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1118.] Matilda's Family.

109 King Henry proved the sincerity of his regard for Matilda, by confirming all her charters after her death. Madox, in his History of the Exchequer, quotes one of that monarch's charters, reciting “ that he had confirmed to the priory of the Holy Trinity, in the Minories, in London, the grant of his queen Matilda, for the good of her soul, of 251. on the farm of the city of Exeter, and commands his chief justiciar and the barons of his exchequer to constrain the sheriff of Devonshire to pay the same to the said canons.

Matilda's household was chiefly composed of Saxon ladies, if we may trust the evidence of Christian names.

The maids of honour were Emma, Gunilda, and Christina, pious ladies and full of alms-deeds, like their royal mistress. After the death of the queen, these ladies retired to the hermitage of Kilburn, near London, where there was a holy well or medicinal spring. This was changed into a priory2 in 1128, as the deed says, “ for the reception of these three virgins of God, sacred damsels who had belonged to the chamber of Matilda, the good queenconsort to Henry I.”

History only particularizes two surviving children of Matilda of Scotland and Henry I. ; but Gervase, the monk of Canterbury, says she had, besides William and the empress Matilda, a son named Richard. Hector Boethius mentions a daughter of hers, named Euphemia. The Saxon Chronicle and Robert of Gloucester both speak of her second son Richard, and Piers of Langtoft says, “The two princes, her sons, were both in Normandy when Matilda died.” Prince William the Atheling was destined to see England no more. During the remainder of the year 1118 he was fighting by his father's side, against the invading force of the king of France and the partisans of his cousin, William Clito. On one occasion when the noble war-horse and its rich caparisons belonging to that gallant but unfortunate prince, having been abandoned during a hasty retreat, were captured, and Henry presented this prize to his darling heir, the noble youth generously sent them back, with a courteous message, to his rival kinsman and namesake. His royal father

, king Henry, did not disdain to imitate the magnanimous conduct of his youthful son after the memorable battle in which the standard of France was taken : when the favourite

charger of Louis

le Gros fell into his hands, he returned it to the French monarch the The king of France, as suzerain of Normandy, at the general pacification , required of Henry the customary

homage for his feof. This the victorious monarch considered derogatory to the dignity of a king of

next day.

who was then invested with the duchy, and received the oath of fealty Charter Antiq. Nn. 16.

On its site are a public-house and tea-gardens, now called 3 Holinshed.

Wilburn-Wells.

;

6

from the states. The prince solemnly espoused his betrothed brid Alice, the daughter of Fulk, earl of Anjou, June, 1119. King Henr changed her name to Matilda, out of respect, it is said, for the memor of his mother ; but more probably from a tender regard for his decease consort, Matilda of Scotland, the love of his youth, and the mother o his children. The marriage was celebrated at Lisieux, in the county o Burgundy; and the prince remained in Normandy with his young bride, attended by all the youthful nobility of England and the duchy passing the time gaily with feasts and pageants till the 25th November, in the year 1120; when king Henry (who had been nearly two years absent from his kingdom) proceeded with him and an illus trious retinue to Barfleur,s where the king and his heir embarked fa England the same night in separate ships.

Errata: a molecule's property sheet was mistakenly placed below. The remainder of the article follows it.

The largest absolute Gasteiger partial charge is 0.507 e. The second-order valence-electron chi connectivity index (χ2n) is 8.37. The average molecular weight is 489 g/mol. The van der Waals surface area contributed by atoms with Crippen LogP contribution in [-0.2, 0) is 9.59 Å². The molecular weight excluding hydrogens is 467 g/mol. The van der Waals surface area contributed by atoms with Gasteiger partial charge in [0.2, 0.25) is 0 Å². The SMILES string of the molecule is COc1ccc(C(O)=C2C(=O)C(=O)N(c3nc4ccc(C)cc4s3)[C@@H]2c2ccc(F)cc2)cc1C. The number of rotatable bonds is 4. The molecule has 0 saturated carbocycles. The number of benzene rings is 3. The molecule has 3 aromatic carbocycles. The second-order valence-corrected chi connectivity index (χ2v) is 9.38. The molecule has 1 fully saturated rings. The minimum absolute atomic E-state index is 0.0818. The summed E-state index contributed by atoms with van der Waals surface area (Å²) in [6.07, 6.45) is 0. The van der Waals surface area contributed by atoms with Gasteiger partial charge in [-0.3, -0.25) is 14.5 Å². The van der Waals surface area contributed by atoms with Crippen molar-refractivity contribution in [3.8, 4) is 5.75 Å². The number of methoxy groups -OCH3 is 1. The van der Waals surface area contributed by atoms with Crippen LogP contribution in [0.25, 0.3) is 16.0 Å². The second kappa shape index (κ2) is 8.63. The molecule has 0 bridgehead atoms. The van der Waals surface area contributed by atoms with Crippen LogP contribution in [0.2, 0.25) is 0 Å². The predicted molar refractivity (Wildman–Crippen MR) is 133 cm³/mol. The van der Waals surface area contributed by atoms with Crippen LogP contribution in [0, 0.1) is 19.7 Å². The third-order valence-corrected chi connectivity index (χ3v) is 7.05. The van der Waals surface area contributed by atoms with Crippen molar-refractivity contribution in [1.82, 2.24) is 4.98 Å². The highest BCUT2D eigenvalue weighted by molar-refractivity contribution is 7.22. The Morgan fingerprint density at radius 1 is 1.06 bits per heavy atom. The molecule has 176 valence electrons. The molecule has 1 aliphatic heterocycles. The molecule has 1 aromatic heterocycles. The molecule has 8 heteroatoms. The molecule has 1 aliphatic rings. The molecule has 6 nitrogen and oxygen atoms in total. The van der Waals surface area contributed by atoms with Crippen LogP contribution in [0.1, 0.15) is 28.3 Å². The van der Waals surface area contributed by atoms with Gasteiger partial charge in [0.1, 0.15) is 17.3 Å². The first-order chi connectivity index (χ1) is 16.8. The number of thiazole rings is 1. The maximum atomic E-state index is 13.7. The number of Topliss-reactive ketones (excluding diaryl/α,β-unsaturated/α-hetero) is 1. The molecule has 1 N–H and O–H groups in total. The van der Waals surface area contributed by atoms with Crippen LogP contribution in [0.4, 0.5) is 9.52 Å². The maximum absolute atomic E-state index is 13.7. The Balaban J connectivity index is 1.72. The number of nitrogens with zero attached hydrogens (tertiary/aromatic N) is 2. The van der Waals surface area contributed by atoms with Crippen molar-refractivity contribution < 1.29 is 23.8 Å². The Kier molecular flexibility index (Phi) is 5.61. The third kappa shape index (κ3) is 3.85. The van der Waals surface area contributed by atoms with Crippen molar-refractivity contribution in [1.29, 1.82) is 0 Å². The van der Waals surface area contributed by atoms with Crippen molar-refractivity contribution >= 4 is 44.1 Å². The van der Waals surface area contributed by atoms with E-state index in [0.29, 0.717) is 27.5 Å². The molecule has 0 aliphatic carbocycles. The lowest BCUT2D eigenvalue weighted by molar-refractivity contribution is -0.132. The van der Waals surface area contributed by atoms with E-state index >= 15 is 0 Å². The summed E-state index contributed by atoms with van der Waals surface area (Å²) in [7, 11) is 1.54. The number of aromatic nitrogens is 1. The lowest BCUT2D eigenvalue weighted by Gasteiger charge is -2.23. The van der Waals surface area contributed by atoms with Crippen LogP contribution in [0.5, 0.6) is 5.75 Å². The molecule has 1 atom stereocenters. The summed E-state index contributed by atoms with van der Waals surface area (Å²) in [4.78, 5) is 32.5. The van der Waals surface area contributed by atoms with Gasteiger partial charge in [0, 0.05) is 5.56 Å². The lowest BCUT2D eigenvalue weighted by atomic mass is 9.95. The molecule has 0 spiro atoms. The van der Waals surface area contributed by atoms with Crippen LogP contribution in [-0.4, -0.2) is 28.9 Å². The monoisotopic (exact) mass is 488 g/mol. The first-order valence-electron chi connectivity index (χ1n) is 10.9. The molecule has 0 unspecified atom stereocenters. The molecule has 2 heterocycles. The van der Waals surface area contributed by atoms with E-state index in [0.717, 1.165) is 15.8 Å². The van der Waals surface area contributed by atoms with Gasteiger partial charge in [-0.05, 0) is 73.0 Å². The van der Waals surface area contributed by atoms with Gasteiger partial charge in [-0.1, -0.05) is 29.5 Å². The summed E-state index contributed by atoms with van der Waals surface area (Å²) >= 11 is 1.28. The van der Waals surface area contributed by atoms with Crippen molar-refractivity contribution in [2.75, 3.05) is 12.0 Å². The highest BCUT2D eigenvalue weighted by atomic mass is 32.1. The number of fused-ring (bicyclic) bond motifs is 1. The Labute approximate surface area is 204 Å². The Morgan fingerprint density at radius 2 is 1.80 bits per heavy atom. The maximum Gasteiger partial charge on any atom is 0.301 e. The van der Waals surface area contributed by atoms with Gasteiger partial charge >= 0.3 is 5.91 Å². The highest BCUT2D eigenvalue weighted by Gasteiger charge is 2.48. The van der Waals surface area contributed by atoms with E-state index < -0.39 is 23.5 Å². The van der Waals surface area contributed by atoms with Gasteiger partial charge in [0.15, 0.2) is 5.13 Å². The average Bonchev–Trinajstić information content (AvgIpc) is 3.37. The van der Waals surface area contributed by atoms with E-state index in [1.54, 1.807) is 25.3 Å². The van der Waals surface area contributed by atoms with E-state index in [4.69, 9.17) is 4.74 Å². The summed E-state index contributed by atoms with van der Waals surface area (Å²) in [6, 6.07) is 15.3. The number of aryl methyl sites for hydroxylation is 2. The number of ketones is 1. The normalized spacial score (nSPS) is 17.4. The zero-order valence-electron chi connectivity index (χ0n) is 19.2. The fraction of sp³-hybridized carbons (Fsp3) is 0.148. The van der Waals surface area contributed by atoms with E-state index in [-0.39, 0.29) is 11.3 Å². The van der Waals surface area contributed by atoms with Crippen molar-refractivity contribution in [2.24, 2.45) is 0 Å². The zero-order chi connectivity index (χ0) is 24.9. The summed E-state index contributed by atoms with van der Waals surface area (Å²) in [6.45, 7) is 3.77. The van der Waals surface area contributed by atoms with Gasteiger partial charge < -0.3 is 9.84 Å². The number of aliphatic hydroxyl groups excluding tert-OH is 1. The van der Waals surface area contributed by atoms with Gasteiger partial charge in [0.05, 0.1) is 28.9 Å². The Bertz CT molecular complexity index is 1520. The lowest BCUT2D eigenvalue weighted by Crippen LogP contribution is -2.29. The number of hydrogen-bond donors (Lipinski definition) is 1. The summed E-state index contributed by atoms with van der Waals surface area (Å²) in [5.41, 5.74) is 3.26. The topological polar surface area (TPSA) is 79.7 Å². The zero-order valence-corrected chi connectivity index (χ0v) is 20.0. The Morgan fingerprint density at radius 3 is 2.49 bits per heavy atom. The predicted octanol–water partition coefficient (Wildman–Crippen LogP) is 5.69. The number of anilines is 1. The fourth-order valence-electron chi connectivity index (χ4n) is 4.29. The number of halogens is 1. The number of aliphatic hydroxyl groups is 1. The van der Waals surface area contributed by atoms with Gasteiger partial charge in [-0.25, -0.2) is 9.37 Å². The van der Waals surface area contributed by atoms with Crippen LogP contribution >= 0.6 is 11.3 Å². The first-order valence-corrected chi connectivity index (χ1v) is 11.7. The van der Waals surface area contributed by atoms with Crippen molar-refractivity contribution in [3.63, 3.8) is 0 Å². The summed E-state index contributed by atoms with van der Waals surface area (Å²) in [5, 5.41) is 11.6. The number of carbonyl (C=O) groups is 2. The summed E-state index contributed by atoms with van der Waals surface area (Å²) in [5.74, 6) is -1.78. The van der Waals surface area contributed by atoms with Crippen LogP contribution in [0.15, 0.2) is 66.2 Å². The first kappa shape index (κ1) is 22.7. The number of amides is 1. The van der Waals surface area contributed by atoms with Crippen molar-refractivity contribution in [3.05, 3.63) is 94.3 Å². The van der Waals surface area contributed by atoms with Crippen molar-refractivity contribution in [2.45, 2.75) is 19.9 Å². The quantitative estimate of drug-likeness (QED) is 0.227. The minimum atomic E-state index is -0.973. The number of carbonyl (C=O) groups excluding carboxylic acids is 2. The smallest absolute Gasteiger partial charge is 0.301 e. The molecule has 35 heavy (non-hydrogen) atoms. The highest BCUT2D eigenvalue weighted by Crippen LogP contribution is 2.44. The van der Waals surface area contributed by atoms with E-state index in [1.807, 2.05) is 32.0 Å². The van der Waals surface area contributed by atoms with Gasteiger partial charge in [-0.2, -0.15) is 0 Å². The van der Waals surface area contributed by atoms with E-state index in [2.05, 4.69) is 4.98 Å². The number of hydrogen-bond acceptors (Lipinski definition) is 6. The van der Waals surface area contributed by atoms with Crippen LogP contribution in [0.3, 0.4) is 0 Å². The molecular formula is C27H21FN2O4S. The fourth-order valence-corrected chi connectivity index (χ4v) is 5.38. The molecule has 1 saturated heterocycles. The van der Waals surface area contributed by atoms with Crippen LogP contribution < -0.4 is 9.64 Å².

Fitz-Stephen, the captain of the • Blanche Nef' (the finest vessel the Norman navy), demanded the honour of conveying the heir of England home, because his father had commanded the · Mora,' the ship which brought William the Conqueror to the shores of England. His petition was granted : and the prince, with his gay and splendid company, entered the fatal bark with light hearts, and commenced their voyage with mirth and minstrelsy. The prince incautiously ordered three casks of wine to be given to the ship's crew; and the marines were, in consequence, for the most part intoxicated when they sailed, about the close of the day. Prince William, who was desirous of overtaking the rest of the fleet, pressed Fitz-Stephen to crowd bis sails, and put out his sweeps. Fitz-Stephen having called the “white ship” the swiftest galley in the world, to make good his boast and oblige his royal passenger, caused his men to stretch with all their might to the oars, and did everything to accelerate the speed of his light bark

. While the 'Blanche Nef' was rushing through the water with the most dangerous velocity, she suddenly struck on a rock, called the “ Catte-raze,” with such impetuosity, that she started several planks and began to sink. All was instant horror and confusion. The boat was, however, let down, and the young heir of England, with several of his youthful companions, got into it, and having cleared the ship, might have reached the Norman shore in safety ; but the cries of his illegitimate sister, Matilda, countess of Perche, who distinctly called on him by name for succour, moving him with a tender impulse of compassion, he commanded the boat back to take her in. Unfortunately the moment it neared the ship, such numbers sprang into it, that it instantly sank with its precious freight; all on board perished, and of the three hundred persons who embarked in the White Ship, but one soul escaped to tell the dismal tale. This person was a poor butcher of Rouen, named Berthould, who climbed to the top of the mast, and was

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2 Ord. Vit. Tyrrell.

1 Saxon Annals.

3 Ord Vit.

20.]

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The fatal · White Ship.'

111 e next morning rescued by some fishermen. Fitz-Stephen, the aster of the luckless White Ship,' was a strong mariner, and stoutly pported himself for some hours in the water, till he saw Berthould

the mast, and calling to him, asked if the boat with the heir of ngland had escaped ; but when the butcher, who had witnessed the hole catastrophe, replied “ that all were drowned and dead,” the strong an's force failed him; he ceased to battle with the waves, and sank to se no more. The report of this disaster reached England the next ay. Theobald of Blois, the king's nephew, was the first who heard it; ut he dared not inform his uncle of the calamity which had rendered is house desolatc.

King Henry had reached England with his fleet in safety, and for
uree days was permitted to remain in a state of the most agonising
ispense and uncertainty respecting the fate of his children. No one
hoosing to become the bearer of such evil tidings, at length Theobald